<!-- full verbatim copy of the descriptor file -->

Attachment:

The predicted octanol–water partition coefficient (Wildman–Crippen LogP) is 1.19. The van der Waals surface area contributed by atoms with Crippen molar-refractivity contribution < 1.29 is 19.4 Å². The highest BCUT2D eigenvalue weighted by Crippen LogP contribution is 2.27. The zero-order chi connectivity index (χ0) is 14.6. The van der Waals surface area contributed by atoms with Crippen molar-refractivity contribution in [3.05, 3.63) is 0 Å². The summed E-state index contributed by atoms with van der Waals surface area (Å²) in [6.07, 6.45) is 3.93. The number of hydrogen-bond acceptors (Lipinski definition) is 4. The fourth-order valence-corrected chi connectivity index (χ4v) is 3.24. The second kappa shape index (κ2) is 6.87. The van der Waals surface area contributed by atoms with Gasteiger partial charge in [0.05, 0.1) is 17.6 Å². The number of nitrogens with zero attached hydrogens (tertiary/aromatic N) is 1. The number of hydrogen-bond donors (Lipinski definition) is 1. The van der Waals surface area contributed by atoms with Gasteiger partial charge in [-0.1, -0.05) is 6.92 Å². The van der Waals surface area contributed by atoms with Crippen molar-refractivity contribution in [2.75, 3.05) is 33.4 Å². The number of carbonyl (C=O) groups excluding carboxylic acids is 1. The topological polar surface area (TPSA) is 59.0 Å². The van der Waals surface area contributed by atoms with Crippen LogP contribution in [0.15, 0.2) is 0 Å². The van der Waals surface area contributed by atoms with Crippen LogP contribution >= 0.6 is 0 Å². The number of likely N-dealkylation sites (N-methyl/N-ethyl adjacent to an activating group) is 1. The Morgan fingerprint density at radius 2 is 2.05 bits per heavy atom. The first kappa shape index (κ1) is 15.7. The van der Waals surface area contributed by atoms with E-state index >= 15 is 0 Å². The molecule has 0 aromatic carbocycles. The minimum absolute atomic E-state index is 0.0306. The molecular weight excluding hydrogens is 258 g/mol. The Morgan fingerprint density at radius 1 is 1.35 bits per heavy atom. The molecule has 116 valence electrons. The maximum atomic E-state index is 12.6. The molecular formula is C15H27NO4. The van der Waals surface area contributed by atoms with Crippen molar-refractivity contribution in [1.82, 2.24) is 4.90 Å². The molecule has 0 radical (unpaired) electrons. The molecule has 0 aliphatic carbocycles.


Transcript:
The predicted octanol–water partition coefficient (Wildman–Crippen LogP) is 1.19. The van der Waals surface area contributed by atoms with Crippen molar-refractivity contribution < 1.29 is 19.4 Å². The highest BCUT2D eigenvalue weighted by Crippen LogP contribution is 2.27. The zero-order chi connectivity index (χ0) is 14.6. The van der Waals surface area contributed by atoms with Crippen molar-refractivity contribution in [3.05, 3.63) is 0 Å². The summed E-state index contributed by atoms with van der Waals surface area (Å²) in [6.07, 6.45) is 3.93. The number of hydrogen-bond acceptors (Lipinski definition) is 4. The fourth-order valence-corrected chi connectivity index (χ4v) is 3.24. The second kappa shape index (κ2) is 6.87. The van der Waals surface area contributed by atoms with Gasteiger partial charge in [0.05, 0.1) is 17.6 Å². The number of nitrogens with zero attached hydrogens (tertiary/aromatic N) is 1. The number of hydrogen-bond donors (Lipinski definition) is 1. The van der Waals surface area contributed by atoms with Gasteiger partial charge in [-0.1, -0.05) is 6.92 Å². The van der Waals surface area contributed by atoms with Crippen molar-refractivity contribution in [2.75, 3.05) is 33.4 Å². The number of carbonyl (C=O) groups excluding carboxylic acids is 1. The topological polar surface area (TPSA) is 59.0 Å². The van der Waals surface area contributed by atoms with Crippen LogP contribution in [0.15, 0.2) is 0 Å². The van der Waals surface area contributed by atoms with Crippen LogP contribution >= 0.6 is 0 Å². The number of likely N-dealkylation sites (N-methyl/N-ethyl adjacent to an activating group) is 1. The Morgan fingerprint density at radius 2 is 2.05 bits per heavy atom. The first kappa shape index (κ1) is 15.7. The van der Waals surface area contributed by atoms with E-state index >= 15 is 0 Å². The molecule has 0 aromatic carbocycles. The minimum absolute atomic E-state index is 0.0306. The molecular weight excluding hydrogens is 258 g/mol. The Morgan fingerprint density at radius 1 is 1.35 bits per heavy atom. The molecule has 116 valence electrons. The maximum atomic E-state index is 12.6. The molecular formula is C15H27NO4. The van der Waals surface area contributed by atoms with Crippen molar-refractivity contribution in [1.82, 2.24) is 4.90 Å². The molecule has 0 radical (unpaired) electrons. The molecule has 0 aliphatic carbocycles.